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04-29-2015, 02:07 PM   #1
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1st Senior Picture shoot

A friend asked me to do her daughter's senior pictures. I'm excited and nervous at the same time. Also, I'm not charging. It'll be tomorrow, 6pm, in the woods. I'm thinking about taking either the dal 50-200 or sigma dg 70-300. I don't want to do lens changes unless I have to.
Anyone have any tips?

04-29-2015, 02:18 PM   #2
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QuoteOriginally posted by TinaS Quote
A friend asked me to do her daughter's senior pictures. I'm excited and nervous at the same time. Also, I'm not charging. It'll be tomorrow, 6pm, in the woods. I'm thinking about taking either the dal 50-200 or sigma dg 70-300. I don't want to do lens changes unless I have to.
Anyone have any tips?
I'd take the 50-200. 50 is handier than 300.

The only tip is not have leaf shadow/bright sun on her.
04-29-2015, 02:27 PM   #3
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Thank you! Yeah, I'm a little worried about leaf shadow. I hope it's not so bad since its in the evening. Should be interesting.
04-29-2015, 02:29 PM - 1 Like   #4
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Yeah, avoid harsh or spotty light, if you need to use a flash go with off-camera.
Don't use the built in flash.
Shoot at wide apertures and long(ish) focal lengths.
Check your exposures and focus onsite so if you need to re-do any shots you can do them right then.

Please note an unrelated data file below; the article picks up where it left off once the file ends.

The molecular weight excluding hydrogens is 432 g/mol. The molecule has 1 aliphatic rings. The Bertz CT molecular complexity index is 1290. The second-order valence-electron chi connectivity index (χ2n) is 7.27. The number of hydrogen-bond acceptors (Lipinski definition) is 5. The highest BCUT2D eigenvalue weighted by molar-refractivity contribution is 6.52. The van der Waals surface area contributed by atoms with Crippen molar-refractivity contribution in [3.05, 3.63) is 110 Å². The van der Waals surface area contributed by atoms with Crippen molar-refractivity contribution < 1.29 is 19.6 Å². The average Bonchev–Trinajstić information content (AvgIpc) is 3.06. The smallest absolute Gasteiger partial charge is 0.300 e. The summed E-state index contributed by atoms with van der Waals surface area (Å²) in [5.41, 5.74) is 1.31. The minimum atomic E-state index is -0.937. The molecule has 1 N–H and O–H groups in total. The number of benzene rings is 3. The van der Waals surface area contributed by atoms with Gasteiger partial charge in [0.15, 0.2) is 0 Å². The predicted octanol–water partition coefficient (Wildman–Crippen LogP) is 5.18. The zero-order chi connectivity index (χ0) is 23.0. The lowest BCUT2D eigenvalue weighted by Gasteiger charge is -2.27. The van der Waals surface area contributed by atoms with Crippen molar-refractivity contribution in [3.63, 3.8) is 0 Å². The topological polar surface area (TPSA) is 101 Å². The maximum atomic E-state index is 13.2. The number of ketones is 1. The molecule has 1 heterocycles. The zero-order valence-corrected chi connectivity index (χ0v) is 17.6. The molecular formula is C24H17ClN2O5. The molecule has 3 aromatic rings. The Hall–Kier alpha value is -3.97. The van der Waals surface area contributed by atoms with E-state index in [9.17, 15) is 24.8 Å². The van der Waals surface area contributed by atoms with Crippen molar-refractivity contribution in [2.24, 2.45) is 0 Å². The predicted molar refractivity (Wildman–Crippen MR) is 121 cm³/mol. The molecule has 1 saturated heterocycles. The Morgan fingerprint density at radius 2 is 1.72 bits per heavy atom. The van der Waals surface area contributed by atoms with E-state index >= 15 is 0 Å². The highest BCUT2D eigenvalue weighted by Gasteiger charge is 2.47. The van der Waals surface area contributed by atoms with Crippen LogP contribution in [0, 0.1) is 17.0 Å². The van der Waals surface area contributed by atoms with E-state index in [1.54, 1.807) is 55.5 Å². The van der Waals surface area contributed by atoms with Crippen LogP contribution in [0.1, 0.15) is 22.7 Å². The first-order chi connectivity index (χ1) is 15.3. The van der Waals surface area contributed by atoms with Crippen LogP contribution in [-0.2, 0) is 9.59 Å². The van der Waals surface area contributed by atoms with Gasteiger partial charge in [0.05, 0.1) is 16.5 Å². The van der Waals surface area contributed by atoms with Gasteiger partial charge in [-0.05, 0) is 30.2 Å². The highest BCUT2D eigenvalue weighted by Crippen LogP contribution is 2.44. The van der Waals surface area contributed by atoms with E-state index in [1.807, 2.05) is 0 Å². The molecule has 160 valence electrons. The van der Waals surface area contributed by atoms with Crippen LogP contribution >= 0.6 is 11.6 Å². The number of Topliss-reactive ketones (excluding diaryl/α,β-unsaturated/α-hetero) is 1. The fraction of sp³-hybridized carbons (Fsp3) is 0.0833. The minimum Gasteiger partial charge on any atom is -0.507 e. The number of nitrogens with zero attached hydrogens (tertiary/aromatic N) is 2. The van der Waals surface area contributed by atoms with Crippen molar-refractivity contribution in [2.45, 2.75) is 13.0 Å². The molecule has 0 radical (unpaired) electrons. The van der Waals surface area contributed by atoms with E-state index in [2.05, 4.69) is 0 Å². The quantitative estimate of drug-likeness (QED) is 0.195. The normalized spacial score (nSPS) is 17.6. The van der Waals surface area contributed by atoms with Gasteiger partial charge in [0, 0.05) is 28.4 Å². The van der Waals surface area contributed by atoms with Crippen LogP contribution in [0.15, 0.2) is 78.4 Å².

04-29-2015, 03:03 PM   #5
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Awesome. Thank you!
04-29-2015, 03:34 PM   #6
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Assuming both lenses are similar in IQ, I think the 50-200 is more convenient. A good starting focal length is around 75~85mm Avoid the limits (50 and 200) as lenses are usually at their weakest in the limits. Use an aperture 2/3 to a full stop from wide open. Avoid using flash unless you have a way to trigger off camera. As others have mention, avoid harsh direct sunlight.
There are 2 very important points not related to equipment:
1- Get her trust. BOTH the model AND the photographer need to be relax. Take it easy and slowly build up step by step.
2- Location, location, location. Make sure the pictures focus on the person and not the background. Background should be nice but not dominant. Since you are not using a very fast lens most likely the background will still be in focus. Whenever possible, get her as far as possible from the background. Beware of things "sticking" out of her in the pictures like poles or branches.